A growing number of asylum seekers are arriving in East Timor by boat on their way to Australia, but many are left in limbo.
Last month 26 Burmese asylum seekers landed on the South coast of East Timor in a boat that ran out of fuel on the way from Indonesia to Australia.
The men were issued an order to leave the country within 10 days, or face the "immediate opening of a deportation process, detention and other coercive measures".
Only one of them men was able to comply, leaving for Indonesia.
The others don’t have travel documents or the money to leave, after giving $3500 to an Indonesian people smuggling agency to get to Australia.
The group, from the Rohingya ethnic minority, are now sleeping on the floor of the Directorate of Civil Security in Dili living off $5 a day provided by the International Organization for Migration.
Noor Muhammad, one of the Burmese men seeking asylum, says the group cannot go back to Burma.
"For a long time we left our country because we cannot go anywhere, to any village, and we cannot become citizens of Burma," he said.
Muhammad sought asylum in Malaysia, where he lived for 17 years, but says he was unable to work there. Now, he’s afraid he might have to go to jail in East Timor.
"They give us 10 days to go or say we might get two years jail in Timor-Leste, but we cannot go anywhere as we don’t have documents."
The issue of asylum seekers is a relatively new one for East Timor, which is the newest, and one of the poorest, countries in Asia.
The small nation had two asylum seekers from Sri Lanka and Papua last year, 16 from Sri Lanka in 2008 and six from India and Bangladesh in 2007, all on their way to Australia.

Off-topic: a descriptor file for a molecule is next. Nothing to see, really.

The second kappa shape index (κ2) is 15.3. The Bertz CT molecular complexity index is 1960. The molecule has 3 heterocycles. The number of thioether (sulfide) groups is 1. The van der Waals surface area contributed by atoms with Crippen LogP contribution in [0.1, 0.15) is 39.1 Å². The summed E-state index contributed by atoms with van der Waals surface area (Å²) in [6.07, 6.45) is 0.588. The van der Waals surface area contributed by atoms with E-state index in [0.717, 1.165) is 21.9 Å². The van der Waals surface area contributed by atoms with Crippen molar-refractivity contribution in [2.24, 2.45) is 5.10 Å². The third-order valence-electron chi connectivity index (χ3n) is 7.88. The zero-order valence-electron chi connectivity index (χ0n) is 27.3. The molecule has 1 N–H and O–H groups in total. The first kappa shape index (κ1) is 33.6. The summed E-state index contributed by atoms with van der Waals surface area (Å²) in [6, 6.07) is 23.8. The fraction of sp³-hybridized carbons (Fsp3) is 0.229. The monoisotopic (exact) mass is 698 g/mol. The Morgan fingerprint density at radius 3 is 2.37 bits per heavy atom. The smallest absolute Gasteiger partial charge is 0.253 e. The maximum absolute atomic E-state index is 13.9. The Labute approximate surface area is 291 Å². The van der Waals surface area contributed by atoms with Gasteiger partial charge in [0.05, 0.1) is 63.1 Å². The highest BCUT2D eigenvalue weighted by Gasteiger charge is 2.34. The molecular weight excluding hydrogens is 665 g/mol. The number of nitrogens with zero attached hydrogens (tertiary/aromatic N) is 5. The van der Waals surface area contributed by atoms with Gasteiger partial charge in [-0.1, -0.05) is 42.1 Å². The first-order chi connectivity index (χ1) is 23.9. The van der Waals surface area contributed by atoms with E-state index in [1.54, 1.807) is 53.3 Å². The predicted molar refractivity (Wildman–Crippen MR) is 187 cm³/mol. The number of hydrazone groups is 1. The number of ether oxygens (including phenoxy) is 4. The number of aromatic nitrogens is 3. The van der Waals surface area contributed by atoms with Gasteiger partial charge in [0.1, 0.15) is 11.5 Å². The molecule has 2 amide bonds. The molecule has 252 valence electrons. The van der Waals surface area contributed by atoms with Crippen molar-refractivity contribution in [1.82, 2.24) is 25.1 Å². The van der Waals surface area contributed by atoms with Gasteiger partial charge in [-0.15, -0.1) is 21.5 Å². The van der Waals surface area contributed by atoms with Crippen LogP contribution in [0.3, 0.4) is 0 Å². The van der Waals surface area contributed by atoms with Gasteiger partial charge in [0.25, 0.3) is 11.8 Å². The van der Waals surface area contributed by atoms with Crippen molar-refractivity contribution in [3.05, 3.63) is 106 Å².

While East Timor is a signatory to the United Nations Convention on Refugees, none of those who have arrived have applied for asylum.
East Timor’s Immigration Chief Investigator Alfredo Abel says that if more boats come on their way to Australia, it could be a "big problem" in the future for East Timor.
For the group of asylum seekers who arrived last month, Abel said the government was "waiting for another solution".
"Two solutions are maybe they move to their original country or go back to Malaysia, but they ask to go to Australia and have no visa, no ticket, no passport."
But UNHCR spokeswoman Kitty McKinsey said under international law people seek asylum in the first country they get to, so you can’t "shop around" for a country to seek asylum.
"These people have not expressed interest in applying for asylum in Timor-Leste so our options are rather limited," she said.
An Australian Department of Immigration and Citizenship spokesman said the department understood the group had been provided humanitarian visa application forms.
"Australia’s humanitarian program allows anyone to apply for a humanitarian visa offshore at any time."
In the meantime, Muhammad is adamant the only option is to seek asylum in Australia.
"If we can get asylum in Australia, it will save our lives."
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